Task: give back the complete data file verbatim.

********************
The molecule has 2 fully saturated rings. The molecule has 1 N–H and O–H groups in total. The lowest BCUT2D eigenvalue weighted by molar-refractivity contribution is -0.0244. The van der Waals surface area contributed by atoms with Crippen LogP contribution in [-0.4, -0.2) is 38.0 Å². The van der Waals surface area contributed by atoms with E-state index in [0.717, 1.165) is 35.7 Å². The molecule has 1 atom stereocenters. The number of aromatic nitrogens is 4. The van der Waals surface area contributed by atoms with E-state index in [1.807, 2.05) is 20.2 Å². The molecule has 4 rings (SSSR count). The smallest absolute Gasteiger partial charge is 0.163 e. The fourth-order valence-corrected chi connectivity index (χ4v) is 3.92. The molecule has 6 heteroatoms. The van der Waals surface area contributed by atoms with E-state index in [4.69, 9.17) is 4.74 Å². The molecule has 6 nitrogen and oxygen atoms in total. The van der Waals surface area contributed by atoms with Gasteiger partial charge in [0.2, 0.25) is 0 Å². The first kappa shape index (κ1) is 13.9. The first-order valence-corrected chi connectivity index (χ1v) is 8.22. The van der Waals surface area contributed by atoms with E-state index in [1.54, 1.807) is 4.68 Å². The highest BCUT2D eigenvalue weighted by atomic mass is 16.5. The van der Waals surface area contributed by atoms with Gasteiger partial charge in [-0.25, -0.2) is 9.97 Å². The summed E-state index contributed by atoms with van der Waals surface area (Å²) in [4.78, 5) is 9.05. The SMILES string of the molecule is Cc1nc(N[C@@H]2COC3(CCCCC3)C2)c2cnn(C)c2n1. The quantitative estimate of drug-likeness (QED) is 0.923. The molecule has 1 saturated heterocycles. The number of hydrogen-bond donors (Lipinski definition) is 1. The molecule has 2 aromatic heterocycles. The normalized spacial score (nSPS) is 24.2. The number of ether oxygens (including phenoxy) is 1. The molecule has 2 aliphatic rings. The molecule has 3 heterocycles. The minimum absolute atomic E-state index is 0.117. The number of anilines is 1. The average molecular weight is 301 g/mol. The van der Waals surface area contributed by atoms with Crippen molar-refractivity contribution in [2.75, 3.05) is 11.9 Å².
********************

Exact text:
The molecule has 2 fully saturated rings. The molecule has 1 N–H and O–H groups in total. The lowest BCUT2D eigenvalue weighted by molar-refractivity contribution is -0.0244. The van der Waals surface area contributed by atoms with Crippen LogP contribution in [-0.4, -0.2) is 38.0 Å². The van der Waals surface area contributed by atoms with E-state index in [0.717, 1.165) is 35.7 Å². The molecule has 1 atom stereocenters. The number of aromatic nitrogens is 4. The van der Waals surface area contributed by atoms with E-state index in [1.807, 2.05) is 20.2 Å². The molecule has 4 rings (SSSR count). The smallest absolute Gasteiger partial charge is 0.163 e. The fourth-order valence-corrected chi connectivity index (χ4v) is 3.92. The molecule has 6 heteroatoms. The van der Waals surface area contributed by atoms with E-state index in [4.69, 9.17) is 4.74 Å². The molecule has 6 nitrogen and oxygen atoms in total. The van der Waals surface area contributed by atoms with Gasteiger partial charge in [0.2, 0.25) is 0 Å². The first kappa shape index (κ1) is 13.9. The first-order valence-corrected chi connectivity index (χ1v) is 8.22. The van der Waals surface area contributed by atoms with E-state index in [1.54, 1.807) is 4.68 Å². The highest BCUT2D eigenvalue weighted by atomic mass is 16.5. The van der Waals surface area contributed by atoms with Gasteiger partial charge in [-0.25, -0.2) is 9.97 Å². The summed E-state index contributed by atoms with van der Waals surface area (Å²) in [4.78, 5) is 9.05. The SMILES string of the molecule is Cc1nc(N[C@@H]2COC3(CCCCC3)C2)c2cnn(C)c2n1. The quantitative estimate of drug-likeness (QED) is 0.923. The molecule has 1 saturated heterocycles. The number of hydrogen-bond donors (Lipinski definition) is 1. The molecule has 2 aromatic heterocycles. The normalized spacial score (nSPS) is 24.2. The number of ether oxygens (including phenoxy) is 1. The molecule has 2 aliphatic rings. The molecule has 3 heterocycles. The minimum absolute atomic E-state index is 0.117. The number of anilines is 1. The average molecular weight is 301 g/mol. The van der Waals surface area contributed by atoms with Crippen molar-refractivity contribution in [2.75, 3.05) is 11.9 Å².